Subcommittee Chair Johnson Opening Remarks on America’s Energy and Environmental Leadership

Washington D.C. — House Energy and Commerce Environment, Manufacturing, and Critical Materials Subcommittee Chair Bill Johnson (R-OH) delivered the following opening remarks at today’s hearing titled “America Leads the Way: Our History as the Global Leader at Reducing Emissions.”

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“I am excited for this opportunity to highlight America’s global leadership and success in both emission reductions and energy production. 

“I also look forward to discussing how we can build off this success to expand our leadership around the world.  

“The United States is the country it is today not because of heavy handed regulatory policies that have driven industries out of business and manufacturing overseas, but because of the nation’s long-standing entrepreneurial culture that has provided the freedom and flexibility for businesses to deploy innovative technologies across our energy and industrial economy.  

“As our economy continues to grow and our energy demand and use increases, our environmental stewardship continues to improve.  

“In fact, the EPA has air quality data showing that, as of 2022, the total emissions of the six major air pollutants have dropped by 73 percent since 1980. 

“During this same period, gross domestic product increased 196 percent, vehicle miles traveled increased 108 percent, energy consumption increased 29 percent, and U.S. population grew by 47 percent.  

“Why is this important? It shows that becoming more prosperous and secure as a nation is possible, while also decreasing emissions. We’ve done it!  

“We don’t have to throw the baby out with the bathwater. In fact, during this time, America has flexed its muscles as a global energy production superpower.” 


“The American Shale revolution is a prime example of this entrepreneurial spirit. 

“Pro-growth energy policies have taken US energy dominance to new levels. Innovation in the energy sector has increased the standard of living for many Americans by boosting productivity, reducing energy prices, and cutting emissions.  

“It is estimated that the shale revolution saved U.S. consumers $203 billion annually, breaking down to $2,500 per family of four. It also lowered energy-related greenhouse gas emissions by 527 metric tons per year. 

“I saw the benefits of the shale revolution firsthand. My district sits on top of the Utica and Marcellus shale. Eastern and Southeastern Ohio have helped the United States become the world’s leading producer of oil and natural gas.  

“The Shale Revolution not only made America energy dominant, but it also provided America with geopolitical advantages and the ability to export clean energy to our allies across the globe—what we could call, ‘the U.S. LNG revolution.’”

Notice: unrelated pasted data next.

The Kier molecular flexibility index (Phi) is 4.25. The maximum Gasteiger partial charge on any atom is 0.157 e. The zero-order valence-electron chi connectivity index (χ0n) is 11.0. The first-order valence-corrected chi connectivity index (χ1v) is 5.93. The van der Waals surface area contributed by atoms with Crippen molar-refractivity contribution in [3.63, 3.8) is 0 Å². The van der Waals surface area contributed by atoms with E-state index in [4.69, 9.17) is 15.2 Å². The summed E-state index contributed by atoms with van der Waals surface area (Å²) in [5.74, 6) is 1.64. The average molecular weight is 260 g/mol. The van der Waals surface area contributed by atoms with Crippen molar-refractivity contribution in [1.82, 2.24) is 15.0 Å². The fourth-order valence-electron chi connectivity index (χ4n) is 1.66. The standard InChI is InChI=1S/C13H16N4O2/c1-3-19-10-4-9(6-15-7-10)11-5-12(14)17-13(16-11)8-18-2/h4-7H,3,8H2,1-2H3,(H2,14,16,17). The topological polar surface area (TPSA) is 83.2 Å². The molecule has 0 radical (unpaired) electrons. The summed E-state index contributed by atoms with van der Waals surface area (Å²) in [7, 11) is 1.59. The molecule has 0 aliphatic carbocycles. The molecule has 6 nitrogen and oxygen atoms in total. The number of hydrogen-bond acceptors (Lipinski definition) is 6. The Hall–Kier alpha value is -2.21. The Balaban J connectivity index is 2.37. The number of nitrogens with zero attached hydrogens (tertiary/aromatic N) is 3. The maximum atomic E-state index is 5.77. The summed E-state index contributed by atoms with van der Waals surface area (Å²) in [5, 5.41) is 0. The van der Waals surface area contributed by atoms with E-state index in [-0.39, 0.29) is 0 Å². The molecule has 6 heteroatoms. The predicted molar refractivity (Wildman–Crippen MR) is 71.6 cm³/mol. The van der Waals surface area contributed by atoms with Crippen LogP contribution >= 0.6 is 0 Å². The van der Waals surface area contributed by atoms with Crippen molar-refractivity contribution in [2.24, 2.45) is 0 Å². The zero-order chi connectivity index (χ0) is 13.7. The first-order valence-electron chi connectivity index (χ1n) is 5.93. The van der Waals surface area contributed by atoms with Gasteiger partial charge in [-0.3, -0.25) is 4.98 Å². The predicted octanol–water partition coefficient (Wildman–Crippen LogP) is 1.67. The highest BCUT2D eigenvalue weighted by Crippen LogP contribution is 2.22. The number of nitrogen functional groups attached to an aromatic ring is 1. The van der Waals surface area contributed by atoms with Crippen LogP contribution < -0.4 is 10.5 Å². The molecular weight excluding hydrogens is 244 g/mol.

“H.R. 1, the Lower Energy Costs Act, has passed twice on the House floor now, because it recognizes the successes of the past and further built on those successes to unleash American energy. My bill, which was included as part of H.R. 1 lifted all restrictions on the import and export of natural gas.  

“It is a proven fact that American LNG exports reduce carbon emissions by replacing huge quantities of dirtier fuels harvested overseas. Despite this fact, the Biden administration and the environmental left aren’t interested.  

“Why? Because increasing LNG exports, which we can do easily with our vast quantities of natural gas, would NOT, and I repeat would NOT require a radical re-ordering of American society and a reduced standard of living. Because that’s the true goal of this radical climate agenda.  

“It’s a missed opportunity not to exploit America’s vast reserves of cleaner energy resources.  

“The Biden administration’s 'whole-of-government' climate agenda, forcing rapid vehicle electrification and renewable energy, will only serve to move our energy industry, and other American industries, overseas strengthening adversaries, like Russia, China and Iran. 

“To conclude, I want to address quickly the upcoming COP28 climate meeting in Dubai. A number of us here on Energy & Commerce will be attending, and I hope that this conversation today will present an informative starting point. 

“Now, to be clear, and I will make it clear at COP 28 as well, that John Kerry, and the Biden administration’s radical negotiators at this conference do not, and I repeat, do not speak for the American people, nor do they speak for all American policymakers.  

“The message that I and my Republican colleagues will carry is that more American energy production means a cleaner, safer, and more secure world.  

“Friends, we should not apologize for America’s prosperity. Instead, let’s recognize the progress we as a nation have made in both environmental stewardship and energy leadership.”